Reference : Testing Is More Desirable When It Is Adaptive and Still Desirable When Compared to No...
Scientific journals : Article
Social & behavioral sciences, psychology : Education & instruction
Educational Sciences
http://hdl.handle.net/10993/43071
Testing Is More Desirable When It Is Adaptive and Still Desirable When Compared to Note-Taking
English
Heitmann, Svenja [Ruhr Univ Bochum, Dept Educ Sci, Bochum, Germany.]
Grund, Axel mailto [University of Luxembourg > Faculty of Language and Literature, Humanities, Arts and Education (FLSHASE) > Luxembourg Centre for Educational Testing (LUCET)]
Berthold, Kirsten [Bielefeld Univ, Dept Psychol, Bielefeld, Germany.]
Fries, Stefan [Bielefeld Univ, Dept Psychol, Bielefeld, Germany.]
Roelle, Julian [Ruhr Univ Bochum, Dept Educ Sci, Bochum, Germany.]
2018
FRONTIERS IN PSYCHOLOGY
Frontiers Media Sa
9
2596-13
Yes (verified by ORBilu)
1664-1078
Lausanne
[en] testing ; test-based learning ; desirable difficulties ; adaptivity ; note-taking ; focusing
[en] Testing is a well-established desirable difficulty. Yet there are still some open issues regarding the benefits of testing that need to be addressed. First, the possibility to increase its benefits by adapting the sequence of test questions to the learners' level of knowledge has scarcely been explored. In view of theories that emphasize the benefits of adapting learning tasks to learner knowledge, it is reasonable to assume that the common practice of providing all learners with the same test questions is not optimal. Second, it is an open question as to whether the testing effect prevails if stronger control conditions than the typical restudy condition are used. We addressed these issues in an experiment with N = 200 university students who were randomly assigned to (a) adaptive testing, (b) non-adaptive testing, or note-taking (c) without or (d) with focus guidance. In an initial study phase, all participants watched an e-lecture. Afterward, they processed its content according to their assigned conditions. One week later, all learners took a posttest. As main results, we found that adaptive testing yielded higher learning outcomes than non-adaptive testing. These benefits were mediated by the adaptive learners' higher testing performance and lower perceived cognitive demand during testing. Furthermore, we found that both testing groups outperformed the note-taking groups. Jointly, our results show that the benefits of testing can be enhanced by adapting the sequence of test questions to learners' knowledge and that testing can be more effective than note-taking.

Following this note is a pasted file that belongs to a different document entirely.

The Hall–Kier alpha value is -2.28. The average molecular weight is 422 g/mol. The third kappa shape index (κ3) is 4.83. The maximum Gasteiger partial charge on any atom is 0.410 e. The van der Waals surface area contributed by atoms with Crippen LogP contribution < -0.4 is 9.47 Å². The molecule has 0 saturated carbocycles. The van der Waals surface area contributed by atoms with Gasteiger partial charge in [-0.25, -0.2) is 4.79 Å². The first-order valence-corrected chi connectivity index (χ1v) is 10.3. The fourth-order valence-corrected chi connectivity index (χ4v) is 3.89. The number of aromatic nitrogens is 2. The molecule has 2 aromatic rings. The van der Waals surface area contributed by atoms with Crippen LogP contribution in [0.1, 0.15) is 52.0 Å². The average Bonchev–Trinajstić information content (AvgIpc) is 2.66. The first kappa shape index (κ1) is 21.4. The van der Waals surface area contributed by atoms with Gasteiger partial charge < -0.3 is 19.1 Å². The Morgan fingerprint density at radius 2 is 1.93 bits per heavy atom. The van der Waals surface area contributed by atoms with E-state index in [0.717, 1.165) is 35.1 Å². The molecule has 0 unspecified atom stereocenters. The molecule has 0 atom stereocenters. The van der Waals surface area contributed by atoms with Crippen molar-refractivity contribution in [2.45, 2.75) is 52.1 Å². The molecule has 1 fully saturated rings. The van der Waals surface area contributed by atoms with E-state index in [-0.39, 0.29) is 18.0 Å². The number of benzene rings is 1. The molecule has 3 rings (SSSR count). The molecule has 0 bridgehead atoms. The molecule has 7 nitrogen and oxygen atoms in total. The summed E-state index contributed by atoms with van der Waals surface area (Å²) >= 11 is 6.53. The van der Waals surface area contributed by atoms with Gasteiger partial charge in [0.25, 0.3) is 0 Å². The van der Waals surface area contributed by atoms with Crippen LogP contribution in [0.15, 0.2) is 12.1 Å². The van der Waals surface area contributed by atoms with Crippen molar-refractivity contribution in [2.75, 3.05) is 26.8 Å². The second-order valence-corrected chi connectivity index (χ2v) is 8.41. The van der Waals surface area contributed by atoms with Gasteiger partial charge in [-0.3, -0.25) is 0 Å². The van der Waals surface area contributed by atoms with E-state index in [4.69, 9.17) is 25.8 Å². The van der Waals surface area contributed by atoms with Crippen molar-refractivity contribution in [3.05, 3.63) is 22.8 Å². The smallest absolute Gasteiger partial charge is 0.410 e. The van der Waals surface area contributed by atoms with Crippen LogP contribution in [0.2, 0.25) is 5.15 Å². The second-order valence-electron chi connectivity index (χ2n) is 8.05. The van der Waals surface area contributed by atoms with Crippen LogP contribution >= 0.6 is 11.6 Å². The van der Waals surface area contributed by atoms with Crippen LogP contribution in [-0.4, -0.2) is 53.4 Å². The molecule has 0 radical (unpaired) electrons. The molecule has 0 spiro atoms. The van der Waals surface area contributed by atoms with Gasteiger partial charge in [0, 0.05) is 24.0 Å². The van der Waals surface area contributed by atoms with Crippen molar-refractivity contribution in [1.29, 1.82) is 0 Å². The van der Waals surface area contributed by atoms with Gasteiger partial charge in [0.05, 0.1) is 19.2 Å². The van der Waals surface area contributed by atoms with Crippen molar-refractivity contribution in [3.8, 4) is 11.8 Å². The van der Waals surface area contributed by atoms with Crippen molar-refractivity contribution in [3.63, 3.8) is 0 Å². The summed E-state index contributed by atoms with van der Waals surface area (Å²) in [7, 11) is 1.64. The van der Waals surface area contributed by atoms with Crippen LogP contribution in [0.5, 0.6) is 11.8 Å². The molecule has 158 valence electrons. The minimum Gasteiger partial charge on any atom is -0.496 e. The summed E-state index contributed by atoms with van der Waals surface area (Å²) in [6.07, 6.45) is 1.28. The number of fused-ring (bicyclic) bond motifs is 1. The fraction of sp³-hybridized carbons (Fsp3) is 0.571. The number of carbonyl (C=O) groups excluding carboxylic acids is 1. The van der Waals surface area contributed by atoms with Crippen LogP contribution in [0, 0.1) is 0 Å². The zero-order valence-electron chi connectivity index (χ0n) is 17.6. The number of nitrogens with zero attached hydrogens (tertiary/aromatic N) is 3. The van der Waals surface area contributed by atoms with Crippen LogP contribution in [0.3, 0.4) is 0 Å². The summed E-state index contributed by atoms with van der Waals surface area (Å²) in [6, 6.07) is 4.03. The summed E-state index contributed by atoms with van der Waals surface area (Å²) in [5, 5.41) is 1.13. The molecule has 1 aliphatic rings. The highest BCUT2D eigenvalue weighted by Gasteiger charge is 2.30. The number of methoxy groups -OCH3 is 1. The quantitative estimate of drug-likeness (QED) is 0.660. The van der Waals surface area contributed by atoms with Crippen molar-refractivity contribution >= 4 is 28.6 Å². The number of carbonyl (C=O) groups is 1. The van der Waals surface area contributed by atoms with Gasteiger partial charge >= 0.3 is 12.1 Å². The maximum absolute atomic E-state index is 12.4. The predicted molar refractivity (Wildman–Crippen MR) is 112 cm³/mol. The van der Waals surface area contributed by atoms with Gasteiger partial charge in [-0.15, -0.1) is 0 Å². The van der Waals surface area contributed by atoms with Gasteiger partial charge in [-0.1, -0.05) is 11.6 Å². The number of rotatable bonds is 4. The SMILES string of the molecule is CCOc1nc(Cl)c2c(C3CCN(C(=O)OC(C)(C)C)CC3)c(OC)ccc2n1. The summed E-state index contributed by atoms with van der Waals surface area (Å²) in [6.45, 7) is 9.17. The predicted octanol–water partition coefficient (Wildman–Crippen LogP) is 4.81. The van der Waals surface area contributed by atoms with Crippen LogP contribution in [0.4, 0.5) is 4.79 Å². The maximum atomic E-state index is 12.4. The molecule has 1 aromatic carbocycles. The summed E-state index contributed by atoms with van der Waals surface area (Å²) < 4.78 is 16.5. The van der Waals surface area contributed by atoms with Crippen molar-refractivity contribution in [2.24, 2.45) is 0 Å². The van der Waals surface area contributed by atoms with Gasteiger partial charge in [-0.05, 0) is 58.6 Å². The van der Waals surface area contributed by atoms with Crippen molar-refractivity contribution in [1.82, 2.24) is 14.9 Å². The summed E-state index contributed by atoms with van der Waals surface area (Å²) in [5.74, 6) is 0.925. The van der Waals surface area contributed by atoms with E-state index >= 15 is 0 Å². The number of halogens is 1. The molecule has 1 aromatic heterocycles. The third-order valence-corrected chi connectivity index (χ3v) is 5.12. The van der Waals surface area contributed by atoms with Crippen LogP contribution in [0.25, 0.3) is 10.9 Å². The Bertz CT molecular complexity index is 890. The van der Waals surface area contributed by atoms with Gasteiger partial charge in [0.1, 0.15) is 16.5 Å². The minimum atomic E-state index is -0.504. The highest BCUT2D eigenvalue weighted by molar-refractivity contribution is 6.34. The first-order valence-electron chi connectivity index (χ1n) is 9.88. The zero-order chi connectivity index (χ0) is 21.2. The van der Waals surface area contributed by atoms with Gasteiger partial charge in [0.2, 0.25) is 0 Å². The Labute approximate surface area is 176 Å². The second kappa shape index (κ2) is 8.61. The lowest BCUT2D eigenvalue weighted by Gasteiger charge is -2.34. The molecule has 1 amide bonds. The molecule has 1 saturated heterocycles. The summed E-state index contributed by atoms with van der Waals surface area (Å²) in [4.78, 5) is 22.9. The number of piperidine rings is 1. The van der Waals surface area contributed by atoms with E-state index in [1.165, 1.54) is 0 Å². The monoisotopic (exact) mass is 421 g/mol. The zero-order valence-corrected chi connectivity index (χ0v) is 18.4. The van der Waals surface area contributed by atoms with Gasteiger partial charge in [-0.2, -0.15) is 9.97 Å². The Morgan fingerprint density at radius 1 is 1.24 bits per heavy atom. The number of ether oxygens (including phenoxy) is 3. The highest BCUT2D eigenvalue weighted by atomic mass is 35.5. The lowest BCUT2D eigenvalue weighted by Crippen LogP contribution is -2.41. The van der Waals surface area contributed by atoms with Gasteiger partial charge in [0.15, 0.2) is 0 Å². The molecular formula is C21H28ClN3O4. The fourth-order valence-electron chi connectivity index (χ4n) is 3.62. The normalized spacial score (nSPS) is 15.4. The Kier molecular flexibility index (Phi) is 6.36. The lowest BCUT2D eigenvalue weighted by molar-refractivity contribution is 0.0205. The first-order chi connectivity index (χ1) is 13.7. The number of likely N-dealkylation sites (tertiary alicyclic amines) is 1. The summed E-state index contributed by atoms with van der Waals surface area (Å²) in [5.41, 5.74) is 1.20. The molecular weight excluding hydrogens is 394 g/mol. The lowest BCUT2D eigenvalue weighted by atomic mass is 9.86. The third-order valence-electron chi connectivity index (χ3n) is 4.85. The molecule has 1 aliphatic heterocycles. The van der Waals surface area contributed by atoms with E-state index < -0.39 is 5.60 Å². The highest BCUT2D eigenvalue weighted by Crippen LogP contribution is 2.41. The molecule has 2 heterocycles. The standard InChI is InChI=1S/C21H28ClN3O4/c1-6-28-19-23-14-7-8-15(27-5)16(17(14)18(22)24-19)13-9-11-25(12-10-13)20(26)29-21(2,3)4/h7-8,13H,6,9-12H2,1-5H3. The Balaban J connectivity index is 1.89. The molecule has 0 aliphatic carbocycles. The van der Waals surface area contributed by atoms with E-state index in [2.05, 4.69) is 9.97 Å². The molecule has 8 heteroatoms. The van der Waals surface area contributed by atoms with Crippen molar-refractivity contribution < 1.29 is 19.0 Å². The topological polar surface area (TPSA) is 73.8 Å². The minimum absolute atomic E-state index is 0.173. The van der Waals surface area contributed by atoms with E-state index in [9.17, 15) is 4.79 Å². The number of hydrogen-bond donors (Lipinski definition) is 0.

Bundesministerium fur Bildung und Forschung [(German) Federal Ministry of Education and Science ; BMBF]Federal Ministry of Education & Research (BMBF) [FKZ 16DHL1004] ; Deutsche ForschungsgemeinschaftGerman Research Foundation (DFG) ; Open Access Publication Funds of Ruhr-Universitat Bochum Library
http://hdl.handle.net/10993/43071
10.3389/fpsyg.2018.02596
This research was funded by the Bundesministerium fur Bildung und Forschung [(German) Federal Ministry of Education and Science; BMBF, FKZ 16DHL1004]. The authors acknowledge support for the Article Processing Charge by the Deutsche Forschungsgemeinschaft and the Open Access Publication Funds of Ruhr-Universitat Bochum Library. The funders had no role in study design, data collection and analysis, decision to publish, or preparation of the manuscript.

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